A Stanford Law School project is helping represent the plaintiffs in a lawsuit against the State of California filed on Thursday alleging the state education finance system is unconstitutional because it denies all students equal opportunities to meet academic targets.
Stanford Law’s Youth and Education Law Project, part of the Mills Legal Clinic, is representing the plaintiffs in Robles-Wong, et al. v. State of California, filed in Alameda County Superior Court, along with firm Bingham McCutchen and attorney William Abrams.
The lawsuit calls attention to the disparity in per-pupil spending between California and other states — a more than $2,800 gap, the plaintiffs said.
Sixty students and families, nine school districts, the California School Boards Association, the California State PTA and the Association of California School Administrators filed the lawsuit together.
They are asking a judge to make the state rid itself of its current education finance system, determine what spending level would meet “the needs of California’s school children” and create a new way to fund schools.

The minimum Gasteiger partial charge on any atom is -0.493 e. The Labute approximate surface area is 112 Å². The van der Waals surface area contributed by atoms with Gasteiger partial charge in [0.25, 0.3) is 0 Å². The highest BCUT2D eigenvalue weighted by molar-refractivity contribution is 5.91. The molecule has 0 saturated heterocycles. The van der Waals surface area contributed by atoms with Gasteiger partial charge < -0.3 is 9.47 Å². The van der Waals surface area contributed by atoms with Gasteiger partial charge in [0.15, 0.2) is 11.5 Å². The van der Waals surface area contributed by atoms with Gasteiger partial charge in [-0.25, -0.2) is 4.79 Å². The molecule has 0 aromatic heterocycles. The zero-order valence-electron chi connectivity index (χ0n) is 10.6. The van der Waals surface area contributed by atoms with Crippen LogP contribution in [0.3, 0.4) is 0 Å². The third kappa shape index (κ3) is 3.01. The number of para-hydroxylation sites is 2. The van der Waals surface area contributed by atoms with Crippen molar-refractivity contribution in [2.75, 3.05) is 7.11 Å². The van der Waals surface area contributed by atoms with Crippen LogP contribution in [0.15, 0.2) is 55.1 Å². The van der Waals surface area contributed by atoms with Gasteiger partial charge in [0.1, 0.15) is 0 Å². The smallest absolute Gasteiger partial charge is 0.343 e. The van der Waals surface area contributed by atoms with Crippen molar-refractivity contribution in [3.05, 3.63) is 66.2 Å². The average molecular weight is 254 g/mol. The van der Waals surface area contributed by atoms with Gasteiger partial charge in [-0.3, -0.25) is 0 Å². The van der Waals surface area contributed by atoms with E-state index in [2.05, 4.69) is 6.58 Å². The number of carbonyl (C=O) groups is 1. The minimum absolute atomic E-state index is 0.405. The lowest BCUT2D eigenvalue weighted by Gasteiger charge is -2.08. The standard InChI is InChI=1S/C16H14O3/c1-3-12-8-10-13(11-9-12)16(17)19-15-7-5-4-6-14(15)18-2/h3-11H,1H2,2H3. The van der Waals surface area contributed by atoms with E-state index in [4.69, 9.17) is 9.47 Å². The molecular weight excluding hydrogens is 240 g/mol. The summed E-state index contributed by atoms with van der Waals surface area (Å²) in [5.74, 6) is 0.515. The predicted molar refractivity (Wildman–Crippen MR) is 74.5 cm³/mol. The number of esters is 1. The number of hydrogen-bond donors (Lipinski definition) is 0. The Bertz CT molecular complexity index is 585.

“California’s unstable, unsound and insufficient school finance system is robbing our students of an education,” said Frank Pugh, the chair of the School Boards Association, in a statement.
“We believe this is an appropriate role for the courts to play,” said William Koski Ph.D. ’03, the director of the Youth and Education Law Project, in a statement from Stanford. “We’re not asking a judge to legislate. The resolution will come in the political arena. But forcing the legislature to do something will break the gridlock on these issues in Sacramento.”
The Youth and Education Law Project has Stanford law students earn community service experience by representing families and children in school- and discipline-related litigation and by doing policy research and advocacy.